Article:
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It all depends on the waterway. There is no way to put a blanket statement over a species throughout the country. That said, Ive seen some very aggressive cats, but I do not fish any water that has flatheads or blue cats in them so I cannot comment on them. From the water I do fish, sunfish seem to be the main fish that hurts the bass spawn. There is a reason why sunfish imitations and sunfish colors in general work so well in the spring around here. Sunnies notoriously go after the beds of bass and eat the eggs, which makes the bass strike them at any chance they get.

 

Around here, the main Musky forage is actually the big sunfish, we are over run with them and I have seen several muskys swimming around with sunfish in their mouths. Never have I seen them with a bass.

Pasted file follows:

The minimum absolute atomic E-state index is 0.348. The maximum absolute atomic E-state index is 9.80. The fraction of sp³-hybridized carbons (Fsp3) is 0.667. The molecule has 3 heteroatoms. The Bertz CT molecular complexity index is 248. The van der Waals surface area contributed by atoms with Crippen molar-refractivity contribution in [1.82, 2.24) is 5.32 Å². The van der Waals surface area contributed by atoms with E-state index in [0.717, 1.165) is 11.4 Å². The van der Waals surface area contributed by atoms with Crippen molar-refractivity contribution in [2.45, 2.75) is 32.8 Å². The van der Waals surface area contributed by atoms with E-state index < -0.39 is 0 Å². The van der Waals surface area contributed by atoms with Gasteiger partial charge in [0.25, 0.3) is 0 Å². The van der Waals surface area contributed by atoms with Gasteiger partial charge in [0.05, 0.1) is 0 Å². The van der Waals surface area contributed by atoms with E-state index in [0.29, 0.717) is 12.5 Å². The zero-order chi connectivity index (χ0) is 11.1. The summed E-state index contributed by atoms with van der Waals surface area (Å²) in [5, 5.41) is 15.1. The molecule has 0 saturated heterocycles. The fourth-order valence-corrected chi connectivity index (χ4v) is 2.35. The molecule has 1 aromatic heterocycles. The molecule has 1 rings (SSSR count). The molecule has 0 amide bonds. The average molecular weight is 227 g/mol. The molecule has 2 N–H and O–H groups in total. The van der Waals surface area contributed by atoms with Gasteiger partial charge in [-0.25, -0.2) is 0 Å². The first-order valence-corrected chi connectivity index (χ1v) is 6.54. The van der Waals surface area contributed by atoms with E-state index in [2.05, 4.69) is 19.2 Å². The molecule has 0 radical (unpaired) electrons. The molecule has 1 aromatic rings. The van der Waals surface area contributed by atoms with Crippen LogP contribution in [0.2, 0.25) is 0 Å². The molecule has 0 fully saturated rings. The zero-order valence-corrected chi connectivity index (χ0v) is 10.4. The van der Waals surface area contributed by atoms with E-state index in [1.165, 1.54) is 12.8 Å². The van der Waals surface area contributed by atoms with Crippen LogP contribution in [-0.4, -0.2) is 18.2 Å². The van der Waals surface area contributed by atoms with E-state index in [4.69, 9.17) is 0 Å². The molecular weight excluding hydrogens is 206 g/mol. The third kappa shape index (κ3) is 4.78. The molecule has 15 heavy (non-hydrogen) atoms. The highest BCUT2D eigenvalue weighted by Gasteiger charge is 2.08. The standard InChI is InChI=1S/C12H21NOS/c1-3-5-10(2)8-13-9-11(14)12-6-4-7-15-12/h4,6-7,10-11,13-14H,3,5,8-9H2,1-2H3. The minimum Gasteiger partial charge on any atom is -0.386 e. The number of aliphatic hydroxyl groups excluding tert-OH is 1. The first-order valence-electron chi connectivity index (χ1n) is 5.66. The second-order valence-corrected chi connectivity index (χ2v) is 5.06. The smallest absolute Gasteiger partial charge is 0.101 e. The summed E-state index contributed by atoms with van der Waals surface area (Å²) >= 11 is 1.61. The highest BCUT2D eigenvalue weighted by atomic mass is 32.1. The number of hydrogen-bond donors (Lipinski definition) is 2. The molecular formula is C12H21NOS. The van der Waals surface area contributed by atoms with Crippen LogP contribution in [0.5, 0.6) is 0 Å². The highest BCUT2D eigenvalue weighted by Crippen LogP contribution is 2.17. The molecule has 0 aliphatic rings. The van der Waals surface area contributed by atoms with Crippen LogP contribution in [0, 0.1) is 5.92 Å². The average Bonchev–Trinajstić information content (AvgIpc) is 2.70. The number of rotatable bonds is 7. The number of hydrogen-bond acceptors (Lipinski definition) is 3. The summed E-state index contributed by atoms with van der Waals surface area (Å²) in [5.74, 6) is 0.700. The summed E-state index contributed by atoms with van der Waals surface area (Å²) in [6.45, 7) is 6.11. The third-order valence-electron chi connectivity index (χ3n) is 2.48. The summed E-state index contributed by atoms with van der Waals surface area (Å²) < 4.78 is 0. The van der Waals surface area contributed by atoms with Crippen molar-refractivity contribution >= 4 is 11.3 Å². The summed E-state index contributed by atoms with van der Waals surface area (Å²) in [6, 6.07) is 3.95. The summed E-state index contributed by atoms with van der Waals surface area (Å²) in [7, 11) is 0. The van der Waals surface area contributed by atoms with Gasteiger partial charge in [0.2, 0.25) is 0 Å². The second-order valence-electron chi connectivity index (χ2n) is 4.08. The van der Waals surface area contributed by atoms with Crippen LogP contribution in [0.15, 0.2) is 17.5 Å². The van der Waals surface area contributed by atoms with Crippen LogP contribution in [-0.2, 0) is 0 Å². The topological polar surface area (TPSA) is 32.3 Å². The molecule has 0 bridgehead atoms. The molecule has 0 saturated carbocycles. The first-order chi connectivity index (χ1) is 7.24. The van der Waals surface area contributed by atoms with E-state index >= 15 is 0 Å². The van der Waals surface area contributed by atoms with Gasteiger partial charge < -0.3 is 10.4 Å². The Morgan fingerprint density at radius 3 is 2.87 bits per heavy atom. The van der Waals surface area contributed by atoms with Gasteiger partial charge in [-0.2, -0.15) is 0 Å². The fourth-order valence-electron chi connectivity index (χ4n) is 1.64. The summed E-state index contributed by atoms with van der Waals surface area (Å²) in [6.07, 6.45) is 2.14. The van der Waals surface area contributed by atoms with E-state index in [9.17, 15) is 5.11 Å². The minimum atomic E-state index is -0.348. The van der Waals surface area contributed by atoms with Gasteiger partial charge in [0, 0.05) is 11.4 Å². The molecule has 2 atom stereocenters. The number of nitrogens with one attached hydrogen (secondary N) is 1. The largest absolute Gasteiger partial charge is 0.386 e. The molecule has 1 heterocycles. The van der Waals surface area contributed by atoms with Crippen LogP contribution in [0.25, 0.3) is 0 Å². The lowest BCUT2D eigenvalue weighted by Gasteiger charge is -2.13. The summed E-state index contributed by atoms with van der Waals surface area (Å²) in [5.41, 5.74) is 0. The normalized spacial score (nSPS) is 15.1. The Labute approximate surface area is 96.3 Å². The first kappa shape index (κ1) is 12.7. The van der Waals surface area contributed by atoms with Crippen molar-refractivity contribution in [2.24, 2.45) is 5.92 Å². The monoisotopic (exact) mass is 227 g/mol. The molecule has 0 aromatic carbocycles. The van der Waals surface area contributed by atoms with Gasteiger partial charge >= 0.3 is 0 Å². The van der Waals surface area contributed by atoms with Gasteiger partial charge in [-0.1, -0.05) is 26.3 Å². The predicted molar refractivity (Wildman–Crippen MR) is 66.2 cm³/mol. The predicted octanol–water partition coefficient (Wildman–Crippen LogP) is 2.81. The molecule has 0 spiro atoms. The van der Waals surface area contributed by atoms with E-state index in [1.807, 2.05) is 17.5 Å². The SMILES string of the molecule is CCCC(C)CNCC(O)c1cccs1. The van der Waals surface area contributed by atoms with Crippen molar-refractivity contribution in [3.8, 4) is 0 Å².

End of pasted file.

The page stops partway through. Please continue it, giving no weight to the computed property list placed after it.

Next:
Its definitely a combination of things. I personally think a large portion of the Susquehanna problems come from the high high high water temps in the sumIve seen it in Maryland too where the fish kill is unbelievable in the heat of the summer. Nice 5-6 lb fish 5-10 in an area just floating dead dead. If there are cats in a lot of the waterways I can see the fish kill going vastly unnoticed because theyll eat it before anyone can find it to document it. Water quality and higher average water temps combined with less rain in a lot of areas seems to be taking a toll. Plus with our population, the stress and pressure put on these fish doesn't help matters at all.